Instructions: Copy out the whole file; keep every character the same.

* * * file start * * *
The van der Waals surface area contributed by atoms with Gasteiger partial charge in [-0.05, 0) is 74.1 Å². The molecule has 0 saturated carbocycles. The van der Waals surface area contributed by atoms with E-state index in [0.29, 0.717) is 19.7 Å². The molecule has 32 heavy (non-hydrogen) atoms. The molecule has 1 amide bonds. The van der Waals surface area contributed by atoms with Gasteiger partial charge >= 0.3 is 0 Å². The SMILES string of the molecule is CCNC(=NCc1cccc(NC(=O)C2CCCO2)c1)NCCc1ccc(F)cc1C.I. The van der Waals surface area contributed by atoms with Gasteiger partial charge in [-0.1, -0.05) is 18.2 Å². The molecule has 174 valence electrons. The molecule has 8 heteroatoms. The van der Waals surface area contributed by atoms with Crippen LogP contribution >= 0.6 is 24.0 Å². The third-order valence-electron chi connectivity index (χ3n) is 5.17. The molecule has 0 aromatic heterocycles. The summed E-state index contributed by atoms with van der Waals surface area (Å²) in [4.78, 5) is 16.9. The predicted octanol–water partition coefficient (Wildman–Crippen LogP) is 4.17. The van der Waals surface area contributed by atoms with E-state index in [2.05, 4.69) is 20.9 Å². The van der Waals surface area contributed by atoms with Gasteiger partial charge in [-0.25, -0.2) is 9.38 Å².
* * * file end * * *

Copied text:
The van der Waals surface area contributed by atoms with Gasteiger partial charge in [-0.05, 0) is 74.1 Å². The molecule has 0 saturated carbocycles. The van der Waals surface area contributed by atoms with E-state index in [0.29, 0.717) is 19.7 Å². The molecule has 32 heavy (non-hydrogen) atoms. The molecule has 1 amide bonds. The van der Waals surface area contributed by atoms with Gasteiger partial charge >= 0.3 is 0 Å². The SMILES string of the molecule is CCNC(=NCc1cccc(NC(=O)C2CCCO2)c1)NCCc1ccc(F)cc1C.I. The van der Waals surface area contributed by atoms with Gasteiger partial charge in [-0.1, -0.05) is 18.2 Å². The molecule has 174 valence electrons. The molecule has 8 heteroatoms. The van der Waals surface area contributed by atoms with Crippen LogP contribution >= 0.6 is 24.0 Å². The third-order valence-electron chi connectivity index (χ3n) is 5.17. The molecule has 0 aromatic heterocycles. The summed E-state index contributed by atoms with van der Waals surface area (Å²) in [4.78, 5) is 16.9. The predicted octanol–water partition coefficient (Wildman–Crippen LogP) is 4.17. The van der Waals surface area contributed by atoms with E-state index in [2.05, 4.69) is 20.9 Å². The van der Waals surface area contributed by atoms with Gasteiger partial charge in [-0.25, -0.2) is 9.38 Å².